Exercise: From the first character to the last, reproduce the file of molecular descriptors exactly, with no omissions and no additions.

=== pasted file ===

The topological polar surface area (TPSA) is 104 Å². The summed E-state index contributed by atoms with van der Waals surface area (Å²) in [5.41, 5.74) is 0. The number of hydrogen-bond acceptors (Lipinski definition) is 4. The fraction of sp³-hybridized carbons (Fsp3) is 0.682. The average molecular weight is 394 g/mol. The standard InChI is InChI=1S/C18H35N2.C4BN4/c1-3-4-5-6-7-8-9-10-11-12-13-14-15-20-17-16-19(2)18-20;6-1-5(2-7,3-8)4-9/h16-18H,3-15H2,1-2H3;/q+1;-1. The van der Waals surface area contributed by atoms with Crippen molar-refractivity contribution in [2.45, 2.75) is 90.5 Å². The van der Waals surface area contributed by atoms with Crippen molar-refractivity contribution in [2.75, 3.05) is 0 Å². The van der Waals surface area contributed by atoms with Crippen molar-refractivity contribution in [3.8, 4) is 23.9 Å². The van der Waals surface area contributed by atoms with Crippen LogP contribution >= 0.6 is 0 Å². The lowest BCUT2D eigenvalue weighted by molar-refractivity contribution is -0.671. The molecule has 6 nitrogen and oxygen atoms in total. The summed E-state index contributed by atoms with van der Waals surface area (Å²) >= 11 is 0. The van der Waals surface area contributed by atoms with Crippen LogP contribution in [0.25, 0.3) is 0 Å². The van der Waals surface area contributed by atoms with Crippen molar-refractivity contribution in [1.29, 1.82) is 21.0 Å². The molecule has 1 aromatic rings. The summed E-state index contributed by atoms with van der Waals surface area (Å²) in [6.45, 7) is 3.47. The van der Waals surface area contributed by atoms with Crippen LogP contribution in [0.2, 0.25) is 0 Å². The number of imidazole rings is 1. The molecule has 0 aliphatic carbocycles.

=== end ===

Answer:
The topological polar surface area (TPSA) is 104 Å². The summed E-state index contributed by atoms with van der Waals surface area (Å²) in [5.41, 5.74) is 0. The number of hydrogen-bond acceptors (Lipinski definition) is 4. The fraction of sp³-hybridized carbons (Fsp3) is 0.682. The average molecular weight is 394 g/mol. The standard InChI is InChI=1S/C18H35N2.C4BN4/c1-3-4-5-6-7-8-9-10-11-12-13-14-15-20-17-16-19(2)18-20;6-1-5(2-7,3-8)4-9/h16-18H,3-15H2,1-2H3;/q+1;-1. The van der Waals surface area contributed by atoms with Crippen molar-refractivity contribution in [2.45, 2.75) is 90.5 Å². The van der Waals surface area contributed by atoms with Crippen molar-refractivity contribution in [2.75, 3.05) is 0 Å². The van der Waals surface area contributed by atoms with Crippen molar-refractivity contribution in [3.8, 4) is 23.9 Å². The van der Waals surface area contributed by atoms with Crippen LogP contribution >= 0.6 is 0 Å². The lowest BCUT2D eigenvalue weighted by molar-refractivity contribution is -0.671. The molecule has 6 nitrogen and oxygen atoms in total. The summed E-state index contributed by atoms with van der Waals surface area (Å²) >= 11 is 0. The van der Waals surface area contributed by atoms with Crippen LogP contribution in [0.25, 0.3) is 0 Å². The van der Waals surface area contributed by atoms with Crippen molar-refractivity contribution in [1.29, 1.82) is 21.0 Å². The molecule has 1 aromatic rings. The summed E-state index contributed by atoms with van der Waals surface area (Å²) in [6.45, 7) is 3.47. The van der Waals surface area contributed by atoms with Crippen LogP contribution in [0.2, 0.25) is 0 Å². The number of imidazole rings is 1. The molecule has 0 aliphatic carbocycles.